“Everyone needs water and we have limited supplies [on earth]” explains Linda. “But if you have the ability to take salt water — which we have much more of — and convert it into drinking water, then there’s [an important resource.]” As Linda further explains, the desalination process puts salt water through a treatment process to remove any bacteria and then salty, high-conductivity water goes through a “reverse osmosis” system to remove dissolved salts. From there, water is disinfected and — voila! — the glass is half full of drinkable water.

In our second segment, we talk with a student at Springfield Technical Community College whose work in the school’s Information Security Program will have an impact on lots and lots of people.

“[Almost all of your personal information] is stored on a computer system somewhere,” explains Sean Coughlin. “People might think, ‘Oh, I don’t use online banking, I don’t put my credit card information into websites, so [computer security issues] don’t affect me.’” But, in fact, says Sean, everyone is affected because businesses put their information on computer systems — and your information is their information.

The growing need for Cyber Security professionals, and a lifelong love of computers, has brought Sean from an 18-year career as a commercial flooring contractor to a new “position” as an Information Security student at Springfield. And he couldn’t be more satisfied. “Every single job you look at, [employers] want to see that you have experience in addition to classroom work. [Through the program at Springfield Technical College] I’ve actually worked on devices and reconfigured them…that’s the solid foundation that employers want to see.”

Finally, in our third segment, we take a look at the cutting-edge field of Fuel Cell Technology and learn how students at Stark State College are not only responding to industry needs — they’re staying ahead of them!

“A student who studies fuel cells is going to have a wide range of opportunities available when he graduates,” says Justin Ruflin of Contained Energy, LLC. “Fuel cell technicians are needed within the lab itself to help build the technology, while scientists are busy figuring out how to solve the challenges within the fuel cell industry and managers are running the companies.” So whether a person is interested in building fuel cells, understanding the properties of fuel cells or creating new materials to increase fuel cell performance, there’s likely to be a job opportunity available — and it’s likely to be a good-paying job offering employees a lot of responsibility.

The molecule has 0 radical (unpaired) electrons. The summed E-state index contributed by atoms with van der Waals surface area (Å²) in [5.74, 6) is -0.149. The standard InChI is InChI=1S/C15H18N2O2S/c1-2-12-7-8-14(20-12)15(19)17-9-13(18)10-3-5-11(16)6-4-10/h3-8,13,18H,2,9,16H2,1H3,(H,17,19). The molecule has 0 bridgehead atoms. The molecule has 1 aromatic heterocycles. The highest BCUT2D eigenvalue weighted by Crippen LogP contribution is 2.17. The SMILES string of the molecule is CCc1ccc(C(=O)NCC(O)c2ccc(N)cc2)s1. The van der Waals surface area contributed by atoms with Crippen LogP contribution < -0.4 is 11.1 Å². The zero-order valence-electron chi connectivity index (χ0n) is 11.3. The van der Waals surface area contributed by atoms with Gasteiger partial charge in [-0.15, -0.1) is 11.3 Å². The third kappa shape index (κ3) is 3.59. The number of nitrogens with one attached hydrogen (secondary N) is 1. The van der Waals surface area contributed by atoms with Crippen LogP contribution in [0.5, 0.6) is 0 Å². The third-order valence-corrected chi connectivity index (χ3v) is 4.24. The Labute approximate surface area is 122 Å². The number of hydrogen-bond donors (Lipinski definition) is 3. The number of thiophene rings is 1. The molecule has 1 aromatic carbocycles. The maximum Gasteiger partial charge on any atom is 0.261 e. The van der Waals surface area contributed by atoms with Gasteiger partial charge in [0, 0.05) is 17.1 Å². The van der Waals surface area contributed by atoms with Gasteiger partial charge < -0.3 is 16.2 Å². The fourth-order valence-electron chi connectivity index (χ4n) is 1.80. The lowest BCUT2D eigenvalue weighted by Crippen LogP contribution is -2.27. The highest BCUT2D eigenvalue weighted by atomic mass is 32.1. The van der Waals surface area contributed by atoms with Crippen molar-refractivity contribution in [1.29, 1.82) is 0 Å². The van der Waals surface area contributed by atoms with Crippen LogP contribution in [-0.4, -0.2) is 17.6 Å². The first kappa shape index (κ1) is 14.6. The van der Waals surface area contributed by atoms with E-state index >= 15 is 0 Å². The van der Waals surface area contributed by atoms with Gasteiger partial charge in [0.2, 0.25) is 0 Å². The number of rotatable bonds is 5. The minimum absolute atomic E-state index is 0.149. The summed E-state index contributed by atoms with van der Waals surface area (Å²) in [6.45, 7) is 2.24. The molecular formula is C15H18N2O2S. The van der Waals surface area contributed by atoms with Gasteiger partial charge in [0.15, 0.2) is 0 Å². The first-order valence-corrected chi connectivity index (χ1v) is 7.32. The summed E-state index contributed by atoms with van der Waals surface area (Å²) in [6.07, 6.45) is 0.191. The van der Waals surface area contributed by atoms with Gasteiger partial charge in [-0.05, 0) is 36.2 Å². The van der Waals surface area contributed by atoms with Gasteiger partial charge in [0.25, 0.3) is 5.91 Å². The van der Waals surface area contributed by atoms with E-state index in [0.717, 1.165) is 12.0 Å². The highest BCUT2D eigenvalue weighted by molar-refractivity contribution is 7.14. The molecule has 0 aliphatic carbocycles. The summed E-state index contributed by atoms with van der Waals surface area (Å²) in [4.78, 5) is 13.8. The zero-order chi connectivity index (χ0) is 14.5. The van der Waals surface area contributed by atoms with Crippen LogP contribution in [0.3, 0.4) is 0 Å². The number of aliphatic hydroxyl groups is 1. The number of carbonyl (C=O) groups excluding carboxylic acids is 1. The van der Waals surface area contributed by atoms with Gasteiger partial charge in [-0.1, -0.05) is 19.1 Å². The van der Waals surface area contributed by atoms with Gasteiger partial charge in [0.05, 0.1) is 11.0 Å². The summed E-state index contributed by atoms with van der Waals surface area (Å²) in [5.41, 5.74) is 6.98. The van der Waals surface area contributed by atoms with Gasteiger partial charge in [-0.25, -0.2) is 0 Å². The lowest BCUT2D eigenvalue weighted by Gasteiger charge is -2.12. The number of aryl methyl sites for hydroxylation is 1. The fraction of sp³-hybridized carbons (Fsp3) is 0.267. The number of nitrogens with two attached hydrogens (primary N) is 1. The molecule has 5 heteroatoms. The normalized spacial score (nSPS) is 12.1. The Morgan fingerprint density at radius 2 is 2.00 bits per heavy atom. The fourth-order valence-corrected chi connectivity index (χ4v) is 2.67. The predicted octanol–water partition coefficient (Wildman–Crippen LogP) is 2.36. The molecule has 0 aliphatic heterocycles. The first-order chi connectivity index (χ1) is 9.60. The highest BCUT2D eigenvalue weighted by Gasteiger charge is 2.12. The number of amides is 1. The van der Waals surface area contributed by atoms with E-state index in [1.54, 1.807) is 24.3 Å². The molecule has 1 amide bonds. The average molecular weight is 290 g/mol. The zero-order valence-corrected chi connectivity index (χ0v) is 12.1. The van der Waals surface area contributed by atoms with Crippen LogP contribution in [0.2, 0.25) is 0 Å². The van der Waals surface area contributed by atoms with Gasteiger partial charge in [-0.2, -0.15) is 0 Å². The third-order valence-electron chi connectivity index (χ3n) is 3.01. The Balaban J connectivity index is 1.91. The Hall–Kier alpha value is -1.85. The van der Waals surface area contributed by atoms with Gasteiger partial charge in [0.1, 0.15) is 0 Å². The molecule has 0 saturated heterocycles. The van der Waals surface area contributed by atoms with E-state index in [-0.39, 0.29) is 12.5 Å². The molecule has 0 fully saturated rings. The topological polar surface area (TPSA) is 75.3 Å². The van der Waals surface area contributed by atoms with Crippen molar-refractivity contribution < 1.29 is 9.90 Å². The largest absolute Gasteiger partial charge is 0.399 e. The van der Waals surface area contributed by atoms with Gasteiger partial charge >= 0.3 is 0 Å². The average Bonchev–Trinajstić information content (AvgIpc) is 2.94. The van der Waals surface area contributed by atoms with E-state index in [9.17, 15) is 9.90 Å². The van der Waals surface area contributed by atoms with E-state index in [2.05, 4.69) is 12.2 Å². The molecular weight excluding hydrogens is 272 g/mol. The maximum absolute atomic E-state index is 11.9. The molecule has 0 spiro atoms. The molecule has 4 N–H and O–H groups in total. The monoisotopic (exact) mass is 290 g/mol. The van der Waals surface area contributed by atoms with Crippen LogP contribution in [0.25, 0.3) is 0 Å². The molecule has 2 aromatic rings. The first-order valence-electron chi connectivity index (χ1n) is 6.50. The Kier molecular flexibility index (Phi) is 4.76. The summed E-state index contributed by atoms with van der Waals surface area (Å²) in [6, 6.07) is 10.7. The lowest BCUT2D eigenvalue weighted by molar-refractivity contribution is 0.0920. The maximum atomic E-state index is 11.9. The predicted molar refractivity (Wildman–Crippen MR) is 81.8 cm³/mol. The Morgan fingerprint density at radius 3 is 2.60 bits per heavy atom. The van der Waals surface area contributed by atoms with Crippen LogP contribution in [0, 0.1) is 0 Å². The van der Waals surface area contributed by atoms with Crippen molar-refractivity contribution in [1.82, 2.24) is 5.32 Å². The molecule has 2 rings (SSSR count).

ATETV Episode 39: Helping to Shape Technologies of the Future

Monday, June 21st, 2010

This week, we look at how Advanced Technological Education programs not only enable students to craft their own futures, but also help them to shape the future of emerging technologies .

We begin with our first segment at Florence -Darlington Technical College, where John Evans, a graduate of the school’s Electrical Engineering program, credits his ATE education with providing him with the valuable first-hand experience that led to his current job as a technician at ESAB Welding and Cutting Center.

As John notes, his everyday work routine includes “a lot of math, a lot of calculating, a lot of formulas in order to [determine] the voltages you need. This [requires a particular] way of thinking and troubleshooting.”

Through his training at Florence-Darlington, including a hands-on internship, John was able to acquire the demanding skill set that the position requires. “If I didn’t go to school, there would be no way that I could just come out here and do what I’m doing now and at [this] level,” he notes. “A person couldn’t come in off the street and [do this job].” Of particular value, he says, was the “double dose” of experience he received throughout his school program, as he gained classroom experience in the mornings and headed off to an internship in the afternoons where he applied the skills he’d mastered in the classroom.

In our second segment, we learn that employers in Alternative Energy fields are also looking to hire well-rounded individuals.

“What I’m looking for is students with initiative and ambition and smarts who are going to fit into areas like technicians and service personnel, and installation personnel,” explains Mark Fleiner of Rolls Royce Fuel Cell Systems. “[I need] people who have good hands, good minds, who don’t need a lot of direction, who can see things [for themselves] and are willing to [actively] participate, maybe say, ‘Hey, we could do it better this way.’”

Within these numerous Alternative Energy fields — Solar, Wind, Hydrogen, and Fuel Cell Technology, for example — there is plenty of room for students to make their own mark. “These educational programs are very flexible, very adaptable,” explains Diane Auer Jones of The Washington Campus. “[Today's technological education programs] have the ability to really figure out where the workforce needs are for both today and tomorrow and are able to address those needs very quickly.”